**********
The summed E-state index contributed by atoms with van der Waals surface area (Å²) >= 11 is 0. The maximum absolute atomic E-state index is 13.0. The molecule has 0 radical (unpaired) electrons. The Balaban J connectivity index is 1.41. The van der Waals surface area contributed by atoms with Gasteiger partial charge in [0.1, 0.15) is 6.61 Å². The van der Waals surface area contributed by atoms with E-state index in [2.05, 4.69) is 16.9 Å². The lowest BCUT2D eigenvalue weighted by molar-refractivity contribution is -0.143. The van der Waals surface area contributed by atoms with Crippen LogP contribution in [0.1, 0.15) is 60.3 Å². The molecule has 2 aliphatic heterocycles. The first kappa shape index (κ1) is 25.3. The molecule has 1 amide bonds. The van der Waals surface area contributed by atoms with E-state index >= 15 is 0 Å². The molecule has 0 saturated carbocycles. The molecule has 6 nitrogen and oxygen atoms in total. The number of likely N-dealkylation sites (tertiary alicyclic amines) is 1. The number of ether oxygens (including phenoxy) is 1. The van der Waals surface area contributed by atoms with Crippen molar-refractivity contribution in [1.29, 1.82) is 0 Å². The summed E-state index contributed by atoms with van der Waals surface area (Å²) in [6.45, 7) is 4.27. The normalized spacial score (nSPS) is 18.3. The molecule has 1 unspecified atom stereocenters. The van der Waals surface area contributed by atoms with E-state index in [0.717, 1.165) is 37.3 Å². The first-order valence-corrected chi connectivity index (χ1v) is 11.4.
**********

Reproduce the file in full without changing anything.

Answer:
The summed E-state index contributed by atoms with van der Waals surface area (Å²) >= 11 is 0. The maximum absolute atomic E-state index is 13.0. The molecule has 0 radical (unpaired) electrons. The Balaban J connectivity index is 1.41. The van der Waals surface area contributed by atoms with Gasteiger partial charge in [0.1, 0.15) is 6.61 Å². The van der Waals surface area contributed by atoms with E-state index in [2.05, 4.69) is 16.9 Å². The lowest BCUT2D eigenvalue weighted by molar-refractivity contribution is -0.143. The van der Waals surface area contributed by atoms with Crippen LogP contribution in [0.1, 0.15) is 60.3 Å². The molecule has 2 aliphatic heterocycles. The first kappa shape index (κ1) is 25.3. The molecule has 1 amide bonds. The van der Waals surface area contributed by atoms with E-state index >= 15 is 0 Å². The molecule has 0 saturated carbocycles. The molecule has 6 nitrogen and oxygen atoms in total. The number of likely N-dealkylation sites (tertiary alicyclic amines) is 1. The number of ether oxygens (including phenoxy) is 1. The van der Waals surface area contributed by atoms with Crippen molar-refractivity contribution in [1.29, 1.82) is 0 Å². The summed E-state index contributed by atoms with van der Waals surface area (Å²) in [6.45, 7) is 4.27. The normalized spacial score (nSPS) is 18.3. The molecule has 1 unspecified atom stereocenters. The van der Waals surface area contributed by atoms with E-state index in [0.717, 1.165) is 37.3 Å². The first-order valence-corrected chi connectivity index (χ1v) is 11.4.